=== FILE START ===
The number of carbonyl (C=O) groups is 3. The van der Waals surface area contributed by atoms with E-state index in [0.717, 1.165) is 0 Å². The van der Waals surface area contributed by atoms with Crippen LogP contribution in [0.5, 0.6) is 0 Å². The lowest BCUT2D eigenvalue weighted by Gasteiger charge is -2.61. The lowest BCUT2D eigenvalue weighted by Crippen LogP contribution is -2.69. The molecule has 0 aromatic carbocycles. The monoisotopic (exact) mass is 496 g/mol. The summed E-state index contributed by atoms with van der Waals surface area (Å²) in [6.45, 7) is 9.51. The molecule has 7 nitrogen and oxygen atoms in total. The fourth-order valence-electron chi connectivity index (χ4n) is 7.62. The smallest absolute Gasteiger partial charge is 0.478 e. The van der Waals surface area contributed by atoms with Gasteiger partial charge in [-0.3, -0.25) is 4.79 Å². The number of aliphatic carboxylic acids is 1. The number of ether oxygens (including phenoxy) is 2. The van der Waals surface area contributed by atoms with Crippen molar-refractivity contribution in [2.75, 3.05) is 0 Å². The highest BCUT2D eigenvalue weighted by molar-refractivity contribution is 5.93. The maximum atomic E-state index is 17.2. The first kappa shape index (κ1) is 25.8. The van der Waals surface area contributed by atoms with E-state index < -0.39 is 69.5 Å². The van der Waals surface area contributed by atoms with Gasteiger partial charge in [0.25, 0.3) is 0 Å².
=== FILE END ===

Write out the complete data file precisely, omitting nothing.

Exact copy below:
The number of carbonyl (C=O) groups is 3. The van der Waals surface area contributed by atoms with E-state index in [0.717, 1.165) is 0 Å². The van der Waals surface area contributed by atoms with Crippen LogP contribution in [0.5, 0.6) is 0 Å². The lowest BCUT2D eigenvalue weighted by Gasteiger charge is -2.61. The lowest BCUT2D eigenvalue weighted by Crippen LogP contribution is -2.69. The molecule has 0 aromatic carbocycles. The monoisotopic (exact) mass is 496 g/mol. The summed E-state index contributed by atoms with van der Waals surface area (Å²) in [6.45, 7) is 9.51. The molecule has 7 nitrogen and oxygen atoms in total. The fourth-order valence-electron chi connectivity index (χ4n) is 7.62. The smallest absolute Gasteiger partial charge is 0.478 e. The van der Waals surface area contributed by atoms with Gasteiger partial charge in [-0.3, -0.25) is 4.79 Å². The number of aliphatic carboxylic acids is 1. The number of ether oxygens (including phenoxy) is 2. The van der Waals surface area contributed by atoms with Crippen molar-refractivity contribution in [2.75, 3.05) is 0 Å². The highest BCUT2D eigenvalue weighted by molar-refractivity contribution is 5.93. The maximum atomic E-state index is 17.2. The first kappa shape index (κ1) is 25.8. The van der Waals surface area contributed by atoms with E-state index < -0.39 is 69.5 Å². The van der Waals surface area contributed by atoms with Gasteiger partial charge in [0.25, 0.3) is 0 Å².